How often, when you donate to a charity are you asked the question, “Can I claim Gift Aid on your donation?” And in response, you look slightly bemused at them and reply: “I don’t know, what is Gift Aid?”
I hear it a lot working in the charity sector!
So, I thought it would be a good idea to share with you exactly what Gift Aid is, how it works and what it means to the charities that need it, like Home-Start.
Cathy, Community and Events Development Manager
How Gift Aid works
Gift Aid is a UK tax incentive that was introduced by the government in the 1990s and offers charities the potential to increase fundraising by up to 25%. This means that for every £1 donated, a charity can claim an extra 25p from HMRC!
Of course, it isn’t quite as simple as that (what is?!). Gift Aid can only be claimed on donations made by people who pay tax in the UK, and the claim must be for less, in Gift Aid, than the donor has paid in tax during that year.
That’s all very well – but 25p in a £1 doesn’t sound like very much!
No, it doesn’t. But, as with a lot of things, it all adds up. Last year, Home-Start collected Gift Aid on our donations, events and fundraising activity. Our Gift Aid income was a little under £4,300.
What can £4,300 do for us?
- It’s enough to pay for three families to receive our help, or
- It’s enough to pay for a full term of Family Group sessions
And that’s definitely worth writing home about!
What can’t you claim Gift Aid on?
Gift Aid cannot be claimed on every donation relating to charity. Here are some of the donation types that are exempt from Gift Aid (this is not an exhaustive list!):
- Gifts from limited companies;
- Gifts made through Payroll Giving;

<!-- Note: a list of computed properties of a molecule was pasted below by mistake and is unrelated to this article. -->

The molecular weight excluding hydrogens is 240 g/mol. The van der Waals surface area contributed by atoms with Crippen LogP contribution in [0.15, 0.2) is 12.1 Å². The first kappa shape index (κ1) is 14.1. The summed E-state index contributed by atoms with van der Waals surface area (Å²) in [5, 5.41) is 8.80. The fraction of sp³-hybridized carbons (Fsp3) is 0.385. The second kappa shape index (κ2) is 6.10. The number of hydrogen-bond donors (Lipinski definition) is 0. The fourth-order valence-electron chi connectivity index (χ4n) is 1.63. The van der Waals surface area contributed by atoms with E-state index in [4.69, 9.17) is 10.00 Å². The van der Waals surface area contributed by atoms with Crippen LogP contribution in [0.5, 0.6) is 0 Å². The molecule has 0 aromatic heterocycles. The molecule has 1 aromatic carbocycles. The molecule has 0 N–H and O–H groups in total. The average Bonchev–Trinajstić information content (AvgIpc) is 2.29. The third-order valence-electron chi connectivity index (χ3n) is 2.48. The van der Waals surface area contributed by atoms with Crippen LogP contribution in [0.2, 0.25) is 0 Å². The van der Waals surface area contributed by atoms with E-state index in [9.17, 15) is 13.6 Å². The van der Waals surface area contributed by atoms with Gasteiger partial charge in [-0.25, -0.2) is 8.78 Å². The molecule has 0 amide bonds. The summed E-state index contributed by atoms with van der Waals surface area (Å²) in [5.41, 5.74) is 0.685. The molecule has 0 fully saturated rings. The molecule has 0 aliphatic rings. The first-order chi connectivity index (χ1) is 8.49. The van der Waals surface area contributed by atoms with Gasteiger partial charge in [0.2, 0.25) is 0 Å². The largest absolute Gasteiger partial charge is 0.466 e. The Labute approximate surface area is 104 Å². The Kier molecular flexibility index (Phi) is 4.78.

- Gifts that started as loans, but no longer need to be repaid;
- Gifts received in return for goods or services (a charity can claim gift aid for the sale of something you donate to them, but cannot claim gift aid when you purchase something from them).
So, what can you claim it on?
A charity can claim Gift Aid on donations made from individuals that have paid the same amount or more in income tax or capital gains tax in that tax year, and who have made a Gift Aid declaration that gives the charity permission to claim it.
And, in case that’s not complicated enough, there are also “special Gift Aid rules” for other types of donations, such as:
- funds from sponsored challenges;
- charity membership fees, where being a member offers a service or goods;
- church collections;
- selling goods on behalf of individuals;
- charity events where there is a set ticket price;
- charity auctions;
- volunteer expenses donated back to your charity;
- funds raised through charities involved in running schools.
If you’d like to know more about these specific rules, you can find guidance on the HMRC website.
How does the charity get the money?
Each time you choose a charity to support through Gift Aid, you have to fill in a ‘single’ declaration form (which will be provided to you by the charity) confirming that you pay tax in the UK and therefore your donations are eligible for Gift Aid.
The declaration form must include the name of the charity and the name and postal address of the donor so that the claim can be checked against HMRC records.
If the donor fills out a ‘multiple donation’ declaration form instead, that means the charity can claim Gift Aid for donations made to them in the past by the donor. However, the donor will need to ensure that their details are always up to date (e.g. tax status, address, etc.) by completing a new form each time there are any changes.
Some charities claim their Gift Aid annually, some quarterly (it depends on the charity’s own set-up); the claims are made via an online portal and payment from HMRC usually takes around 6-8 weeks.
So, the next time you’re asked if your donation can have Gift Aid claimed, you’ll feel more confident saying “yes,” knowing that your donation is going further and doing more for the causes you love.